I am often asked “how much does it cost to work with an architect?”, and my response is always “it depends”. For a custom design of a new home or a significant remodel, my fee in recent years has ranged from under $10,000 to well over $50,000. Every project is unique and the services I provide vary widely. With a little information about the scope of your project, usually obtained during a short preliminary interview, I can better answer this question.

CRG works very hard to make each project a reflection of the client’s intentions and desires. In my experience, a successful architectural design process requires building trust and “getting into your head”. Projects begin with lots of questions, and then I guide you thru the maze of possibilities, all the while trying to keep you from being overwhelmed. This process may require compromising competing values, yet it inevitably leads to informed client decisions and ownership of the design.

There are many variables that affect the fee for residential projects:

  • Initial planning and concept design are critical. Some folks come to me with an advanced idea of the layout and its relationship to the site. Sometimes it works and is a good idea that just needs tweaking, other times it doesn’t. Most often clients enter the process with an idea that needs to be developed with respect to physical and financial reality.

  • Site. Flat is easy, slopes require varying degrees of design consideration and constraint. Access from without, views and exposure, relationships and hierarchy of rooms all come into play when locating and orienting a building on the property.

  • Complexity of the design. A rectangular building with a simple roof takes far less time to design than a building with an irregular plan. More rooms and bigger areas tend to mean more issues to consider.

  • Scope of services. Sometimes I’m asked to provide a complete interior design, specifying detailed finishes, fixtures and colors right down to cabinet knobs and custom-built furniture (see $50,000+ fee). More often these detailed decisions are made by the owner in conjunction with the builder, an interior designer, or product suppliers while I provide coordinating information on the construction drawings.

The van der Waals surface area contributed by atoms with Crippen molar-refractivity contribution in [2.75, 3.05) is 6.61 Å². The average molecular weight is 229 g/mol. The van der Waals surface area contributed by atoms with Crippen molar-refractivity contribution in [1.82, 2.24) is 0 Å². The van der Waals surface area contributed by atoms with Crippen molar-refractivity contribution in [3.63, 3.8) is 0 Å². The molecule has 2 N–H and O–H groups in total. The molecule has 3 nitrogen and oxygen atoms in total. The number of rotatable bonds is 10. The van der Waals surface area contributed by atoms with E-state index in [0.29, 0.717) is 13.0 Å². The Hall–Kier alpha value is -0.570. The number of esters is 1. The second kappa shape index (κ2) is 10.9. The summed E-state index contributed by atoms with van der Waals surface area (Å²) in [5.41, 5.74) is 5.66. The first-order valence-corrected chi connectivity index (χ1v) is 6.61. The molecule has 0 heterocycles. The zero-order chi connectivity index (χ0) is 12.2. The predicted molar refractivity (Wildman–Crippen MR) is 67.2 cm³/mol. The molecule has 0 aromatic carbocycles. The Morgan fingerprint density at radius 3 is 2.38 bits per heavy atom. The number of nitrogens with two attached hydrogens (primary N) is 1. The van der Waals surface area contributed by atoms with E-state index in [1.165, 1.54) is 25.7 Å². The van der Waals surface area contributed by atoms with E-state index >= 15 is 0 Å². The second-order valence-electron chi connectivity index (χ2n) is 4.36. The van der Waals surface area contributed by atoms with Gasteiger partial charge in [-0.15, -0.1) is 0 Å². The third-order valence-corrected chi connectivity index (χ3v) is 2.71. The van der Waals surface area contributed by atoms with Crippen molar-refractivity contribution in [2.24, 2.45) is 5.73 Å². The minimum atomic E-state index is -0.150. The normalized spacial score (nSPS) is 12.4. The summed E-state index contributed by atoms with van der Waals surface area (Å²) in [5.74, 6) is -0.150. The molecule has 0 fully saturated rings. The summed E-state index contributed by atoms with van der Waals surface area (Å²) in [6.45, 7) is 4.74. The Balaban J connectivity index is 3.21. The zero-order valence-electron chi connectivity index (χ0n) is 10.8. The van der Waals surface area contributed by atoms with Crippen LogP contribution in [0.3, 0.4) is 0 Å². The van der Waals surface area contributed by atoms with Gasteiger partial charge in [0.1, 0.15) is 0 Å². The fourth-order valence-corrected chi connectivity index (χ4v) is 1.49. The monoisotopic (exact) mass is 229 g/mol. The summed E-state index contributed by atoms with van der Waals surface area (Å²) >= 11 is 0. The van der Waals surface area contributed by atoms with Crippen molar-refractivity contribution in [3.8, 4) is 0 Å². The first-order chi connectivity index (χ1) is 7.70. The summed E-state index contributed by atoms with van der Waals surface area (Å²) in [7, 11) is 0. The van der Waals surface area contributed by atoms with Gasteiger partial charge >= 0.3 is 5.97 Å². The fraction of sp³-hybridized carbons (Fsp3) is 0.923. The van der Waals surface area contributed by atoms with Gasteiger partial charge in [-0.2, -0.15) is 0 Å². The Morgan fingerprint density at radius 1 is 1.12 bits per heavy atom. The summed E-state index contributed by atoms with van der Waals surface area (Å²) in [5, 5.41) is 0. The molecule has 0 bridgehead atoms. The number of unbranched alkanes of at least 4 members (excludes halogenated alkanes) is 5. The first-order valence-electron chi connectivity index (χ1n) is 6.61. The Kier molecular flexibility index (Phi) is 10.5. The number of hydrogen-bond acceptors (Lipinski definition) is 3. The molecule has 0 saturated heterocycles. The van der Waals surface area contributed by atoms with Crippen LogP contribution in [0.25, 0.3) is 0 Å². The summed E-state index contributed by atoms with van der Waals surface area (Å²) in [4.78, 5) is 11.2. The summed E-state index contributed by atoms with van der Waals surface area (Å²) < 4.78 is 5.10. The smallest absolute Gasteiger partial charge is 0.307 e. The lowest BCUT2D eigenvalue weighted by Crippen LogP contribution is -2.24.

• Jurisdictional permitting authority may require considerable time. For instance, the city of Corvallis is highly regulated, while Benton County is relatively lax. Everywhere, permit requirements and the level of review seem to be more complex with each passing year!

    Finally, successful architecture –aesthetically and functionally- is a matter of integration. I don’t have a signature “style”; rather, I blend input from the client with my experience and design abilities until we get it right. There are so many variables in even the simplest home design. I find myself referring to the “idea” of each design. This “idea” encompasses every aspect of the design, including style, siting, scale and form, intangibles of personality and context, construction materials, interior volumes, and the systems and strategies that make it all work. Regardless of size or budget, it all starts with the client and the site, and builds from there.